Because many women do not realize they’re pregnant until several weeks into their pregnancies, taking steps early makes all the difference.
Prepare Yourself Now
Leaving your unhealthy behavior behind before pregnancy will make the nine months following conception much easier. If you smoke, quit as soon possible—whether you are pregnant or not, smoking poses major health risks. Cut down your alcohol consumption to a minimum, and after you begin trying to conceive, stop the drinking altogether.
As you prepare to become pregnant, amp up your diet by adding plenty of vegetables, fruits, leafy greens and calcium-rich foods. These whole foods provide valuable nutrients for you and your baby. Skip the coffee and sodas—your caffeine consumption should be lowered to one soda or two cups of coffee daily. You should also aim for a healthy weight before conceiving, which will help eliminate weight-related problems that can arise during pregnancy. Your physician may also recommend taking prenatal vitamins that supplement your healthy diet with vitamins and folic acid, a nutrient that helps your baby develop in the womb and reduces the risk of birth defects.
Becoming pregnant doesn’t mean you shouldn’t be physically active. Exercise is healthful and encouraged before and during pregnancy. You should always keep the intensity at a suitable level to avoid becoming dehydrated or overheated. Dr. Robert (Bob) Chin, Obstetrician at East Arkansas Medical Group’s OB/GYN Clinic, can recommend forms of exercise and activity levels.
Your OB Provider
Your Obstetrician will be your partner during your pregnancy, so speak with Dr. Chin about your desires to become pregnant, and ask for medical advice based on your personal history. Knowing your medical history, any preexisting conditions and your pregnancy goals can help him guide your family in the right direction. You may also see your Primary Care Provider (PCP) for a pre-pregnancy check-up visit and immunizations.
Preventing Pre-term Birth
Near the end of pregnancy, many organs, including the brain and lungs, are still taking shape. Babies born too soon—before 37 weeks of gestation—are at risk for a variety of health problems, even death. A baby should be born between 39 weeks, zero days gestation and 40 weeks, six days gestation to have the healthiest start at life.* Babies born before or after that time frame are less likely to experience optimal outcomes.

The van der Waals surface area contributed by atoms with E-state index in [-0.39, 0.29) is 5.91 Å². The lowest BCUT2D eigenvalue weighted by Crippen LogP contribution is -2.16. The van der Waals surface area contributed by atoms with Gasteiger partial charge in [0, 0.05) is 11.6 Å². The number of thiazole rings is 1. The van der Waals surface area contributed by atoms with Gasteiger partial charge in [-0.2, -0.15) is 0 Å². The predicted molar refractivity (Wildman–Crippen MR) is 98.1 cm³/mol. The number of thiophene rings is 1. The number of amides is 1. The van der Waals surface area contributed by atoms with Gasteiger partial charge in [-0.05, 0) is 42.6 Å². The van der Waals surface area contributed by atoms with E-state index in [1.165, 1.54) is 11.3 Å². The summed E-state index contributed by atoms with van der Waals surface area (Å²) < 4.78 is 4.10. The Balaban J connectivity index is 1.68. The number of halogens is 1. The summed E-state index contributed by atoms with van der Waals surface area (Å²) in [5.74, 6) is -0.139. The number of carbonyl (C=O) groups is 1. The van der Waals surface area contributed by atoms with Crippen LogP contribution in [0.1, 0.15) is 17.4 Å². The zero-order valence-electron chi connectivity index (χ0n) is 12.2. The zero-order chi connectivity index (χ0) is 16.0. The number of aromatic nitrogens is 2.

It is impossible to achieve immunity from preterm labor and birth; many risk factors, such as a history of preterm labor, being pregnant with multiple babies and a variety of medical conditions that may develop during pregnancy—including diabetes, obesity, hypertension, and vaginal and urinary tract infections—can cause a woman to give birth before 37 weeks of pregnancy.
Do your part to prevent preterm labor and birth by modifying the factors within your control: Avoid smoking and drinking alcohol, mitigate stress, solicit emotional support and practical help from friends and family, and stay on schedule with medical appointments. Taking action to avoid preterm labor may spare your child the challenges of early birth, including difficulty breathing, abnormal heart rate and jaundice. It is never too early to start being a great mom. Talk to Dr. Bob Chin about your pregnancy and how to make it the best experience for both baby and you. Schedule an appointment today by calling 870-630-9934.
* American College of Obstetricians and Gynecologists and the Society for Maternal-Fetal Medicine